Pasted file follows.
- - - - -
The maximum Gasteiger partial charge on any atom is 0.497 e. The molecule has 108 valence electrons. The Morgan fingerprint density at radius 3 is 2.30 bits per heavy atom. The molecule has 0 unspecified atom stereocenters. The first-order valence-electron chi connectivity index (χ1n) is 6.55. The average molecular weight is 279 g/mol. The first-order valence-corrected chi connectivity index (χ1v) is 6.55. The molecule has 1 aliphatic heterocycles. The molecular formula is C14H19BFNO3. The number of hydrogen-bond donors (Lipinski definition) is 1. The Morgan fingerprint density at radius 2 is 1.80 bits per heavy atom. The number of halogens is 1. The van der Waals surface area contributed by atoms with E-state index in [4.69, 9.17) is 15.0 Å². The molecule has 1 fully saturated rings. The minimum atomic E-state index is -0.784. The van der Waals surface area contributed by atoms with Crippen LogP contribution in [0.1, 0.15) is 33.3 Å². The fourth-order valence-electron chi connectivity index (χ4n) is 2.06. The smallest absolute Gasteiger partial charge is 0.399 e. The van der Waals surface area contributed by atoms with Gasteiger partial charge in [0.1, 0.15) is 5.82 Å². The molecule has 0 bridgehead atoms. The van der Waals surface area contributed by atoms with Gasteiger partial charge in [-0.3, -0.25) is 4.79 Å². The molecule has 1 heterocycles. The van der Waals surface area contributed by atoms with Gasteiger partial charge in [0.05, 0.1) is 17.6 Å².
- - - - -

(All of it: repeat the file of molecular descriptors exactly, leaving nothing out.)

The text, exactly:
The maximum Gasteiger partial charge on any atom is 0.497 e. The molecule has 108 valence electrons. The Morgan fingerprint density at radius 3 is 2.30 bits per heavy atom. The molecule has 0 unspecified atom stereocenters. The first-order valence-electron chi connectivity index (χ1n) is 6.55. The average molecular weight is 279 g/mol. The first-order valence-corrected chi connectivity index (χ1v) is 6.55. The molecule has 1 aliphatic heterocycles. The molecular formula is C14H19BFNO3. The number of hydrogen-bond donors (Lipinski definition) is 1. The Morgan fingerprint density at radius 2 is 1.80 bits per heavy atom. The number of halogens is 1. The van der Waals surface area contributed by atoms with E-state index in [4.69, 9.17) is 15.0 Å². The molecule has 1 fully saturated rings. The minimum atomic E-state index is -0.784. The van der Waals surface area contributed by atoms with Crippen LogP contribution in [0.1, 0.15) is 33.3 Å². The fourth-order valence-electron chi connectivity index (χ4n) is 2.06. The smallest absolute Gasteiger partial charge is 0.399 e. The van der Waals surface area contributed by atoms with Gasteiger partial charge in [0.1, 0.15) is 5.82 Å². The molecule has 0 bridgehead atoms. The van der Waals surface area contributed by atoms with Gasteiger partial charge in [-0.3, -0.25) is 4.79 Å². The molecule has 1 heterocycles. The van der Waals surface area contributed by atoms with Gasteiger partial charge in [0.05, 0.1) is 17.6 Å².